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A Type with Character

So, you know everything about C++ integral types, don’t you?

I thought I did, until when I enabled clang-tidy on my project. It all started with the rather innocent-looking warning:

warning: use of a signed integer operand with a binary bitwise operator

It looked somewhat less innocent when, examining the line, I saw no evidence of signs.

But, let’s start from the comfort zone (at least, my comfort zone):

unsigned x = 32;

The type of ~x (bitwise negation) is still unsigned. No surprise here, really obvious. The diligent programmer finds that the data fits in a smaller integer and writes:

   uint8_t s = 42;

Can you guess the type of ~s? Give it a try, really. Ready? Well, the type of ~s is… int. What? A quick check of other expressions involving uint8_t yields the same … fascinating result. Apparently these expressions are all converted into int.

In other words (and with a bit of syntax bending) uint8_t+uint8_t -> int, uint8_t<<uint8_t -> int, uint8_t+1 -> int. Let me rephrase that, in every expression an uint8_t type is converted to int.

Time for some Internet Duckduckgoing :-).

Back to our uint8_t (that is nothing but an unsigned char in disguise). When a char value, be it signed, unsigned or plain is encountered in an expression (in C++ standard jargon, a prvalue) it is promoted to int pretty much on every common CPU. On exotic architectures, char and int could have the same size, so int could not hold every possible value of char and therefore it is turned into an unsigned. From a strictly rigorous point of view, the signedness of the type of uint8_t in expression is machine-dependent. Keep this in mind if you aim to write really portable code 😉 (*)

You can find a very good (and somewhat frightening) explanation here.

But I’d like to add something beyond the standard technicalities and look at the reasons for why this is like this and what we can take home.

First, it is important to fix that in C (and C++ by extension) the int/unsigned type is mapped to the most efficient word of the target processor. The language provides that, as long as you use int/unsigned (without mixing them) in an expression, you get the most performing code.

Also, the language mandates that an int be at least 16 bits wide and at most the same size of a long.

What if you need to do math on 8bits data on a 32bits architecture? Well, you need assembly code to insert mask operation for cutting away the excess data in order to reach the right result.

So, the C language opts for the best performance turning everything into int, avoiding the extra assembly for masking and let the programmer arrange the expressions with cast here and there if anything different is desired.

Unexpected type promotion, sign change, and performance penalty should be three good reasons to avoid using anything different from int and unsigned in expressions (or long long when needed) and keep intXX_t and uintXX_t for storage.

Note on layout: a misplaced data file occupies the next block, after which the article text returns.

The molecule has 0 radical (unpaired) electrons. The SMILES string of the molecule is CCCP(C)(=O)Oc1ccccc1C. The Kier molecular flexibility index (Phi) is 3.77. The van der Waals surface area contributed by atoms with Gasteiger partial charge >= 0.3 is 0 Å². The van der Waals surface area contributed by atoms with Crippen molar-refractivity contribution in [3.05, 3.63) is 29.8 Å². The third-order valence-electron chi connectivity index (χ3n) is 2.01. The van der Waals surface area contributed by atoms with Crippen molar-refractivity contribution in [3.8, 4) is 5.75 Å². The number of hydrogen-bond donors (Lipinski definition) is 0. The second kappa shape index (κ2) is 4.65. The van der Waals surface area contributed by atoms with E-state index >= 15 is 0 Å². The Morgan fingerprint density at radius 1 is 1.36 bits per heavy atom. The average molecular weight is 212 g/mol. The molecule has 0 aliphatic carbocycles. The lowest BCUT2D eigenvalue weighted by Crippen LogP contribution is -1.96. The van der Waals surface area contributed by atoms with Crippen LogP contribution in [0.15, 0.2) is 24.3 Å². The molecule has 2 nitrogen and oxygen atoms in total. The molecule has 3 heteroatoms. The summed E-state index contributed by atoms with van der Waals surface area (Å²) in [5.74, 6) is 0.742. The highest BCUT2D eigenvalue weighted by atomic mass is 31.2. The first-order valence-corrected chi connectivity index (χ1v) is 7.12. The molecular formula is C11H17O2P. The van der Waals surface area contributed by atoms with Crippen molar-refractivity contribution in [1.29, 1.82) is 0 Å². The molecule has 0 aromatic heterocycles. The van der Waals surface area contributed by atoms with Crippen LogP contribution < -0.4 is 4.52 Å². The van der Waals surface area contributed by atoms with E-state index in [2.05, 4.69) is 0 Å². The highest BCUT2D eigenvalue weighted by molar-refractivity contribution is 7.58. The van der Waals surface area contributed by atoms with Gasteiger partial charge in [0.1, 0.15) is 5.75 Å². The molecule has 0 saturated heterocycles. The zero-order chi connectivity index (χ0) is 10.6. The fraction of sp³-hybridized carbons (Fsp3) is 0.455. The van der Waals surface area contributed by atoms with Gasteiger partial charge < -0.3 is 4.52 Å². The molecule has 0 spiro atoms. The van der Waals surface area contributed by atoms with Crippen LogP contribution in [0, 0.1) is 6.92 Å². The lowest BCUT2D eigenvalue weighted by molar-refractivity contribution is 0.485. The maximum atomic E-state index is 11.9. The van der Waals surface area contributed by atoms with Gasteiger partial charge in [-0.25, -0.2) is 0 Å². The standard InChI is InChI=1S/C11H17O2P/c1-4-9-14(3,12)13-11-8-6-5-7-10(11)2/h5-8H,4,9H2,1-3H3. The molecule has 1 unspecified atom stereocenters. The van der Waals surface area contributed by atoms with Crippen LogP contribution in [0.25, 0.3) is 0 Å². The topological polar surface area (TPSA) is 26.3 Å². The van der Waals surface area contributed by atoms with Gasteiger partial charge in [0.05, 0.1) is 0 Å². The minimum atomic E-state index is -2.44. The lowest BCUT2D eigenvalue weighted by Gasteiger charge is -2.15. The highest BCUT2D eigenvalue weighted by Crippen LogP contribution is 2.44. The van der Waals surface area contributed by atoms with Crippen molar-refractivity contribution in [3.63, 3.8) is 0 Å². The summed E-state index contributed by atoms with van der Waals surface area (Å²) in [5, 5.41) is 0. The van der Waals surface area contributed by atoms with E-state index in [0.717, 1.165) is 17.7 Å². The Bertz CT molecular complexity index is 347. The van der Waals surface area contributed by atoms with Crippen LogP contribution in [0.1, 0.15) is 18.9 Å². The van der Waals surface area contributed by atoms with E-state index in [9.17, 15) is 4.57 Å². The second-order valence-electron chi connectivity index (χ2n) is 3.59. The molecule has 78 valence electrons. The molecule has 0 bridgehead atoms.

Note that this applies also to function arguments. It happens quite frequently to read APIs where types for integer arguments are defined as the smallest integer capable of holding the largest value for a given parameter. That may seem a good idea at first since the API embeds in the interface the suggestion to the user for a proper range.

In fact, this has to be balanced against the aforementioned problems and don’t really enforce the constraints for two reasons – first, you can actually pass any integral type and get not even a warning and second, possibly your accepted range is a subset of all the possible value of the type, therefore the user is still required to read the documentation.

Finally, when in doubt, use the compiler 🙂 Finding types of expressions via the compiler could be not the most intuitive task. Below you find the code I used for my tests. Happy type-checking!

/* Linux only, sorry */
#include <iostream>
#include <cstdint>
#include <cxxabi.h>

int main()
{
    uint8_t a = 42;
    std::cout << abi::__cxa_demangle(typeid( a ).name(), nullptr, nullptr, nullptr) << "\n";
    std::cout << abi::__cxa_demangle(typeid( ~a ).name(), nullptr, nullptr, nullptr) << "\n";
    std::cout << abi::__cxa_demangle(typeid( 42u ).name(), nullptr, nullptr, nullptr) << "\n";
    std::cout << abi::__cxa_demangle(typeid( ~42u ).name(), nullptr, nullptr, nullptr) << "\n";
    return 0;
}

(*) Also keep in mind, if you strive to write a portable code, that uintXX_t types may not exist for exotic architectures. In fact, the standard mandates that if the target CPU has no 8 bits type then uint8_t be not defined for such target. You should use uint_least8_t (meaning a data type that has at least 8 bits) and uint_fast8_t (a data type that is the most efficient for operations with 8 bits).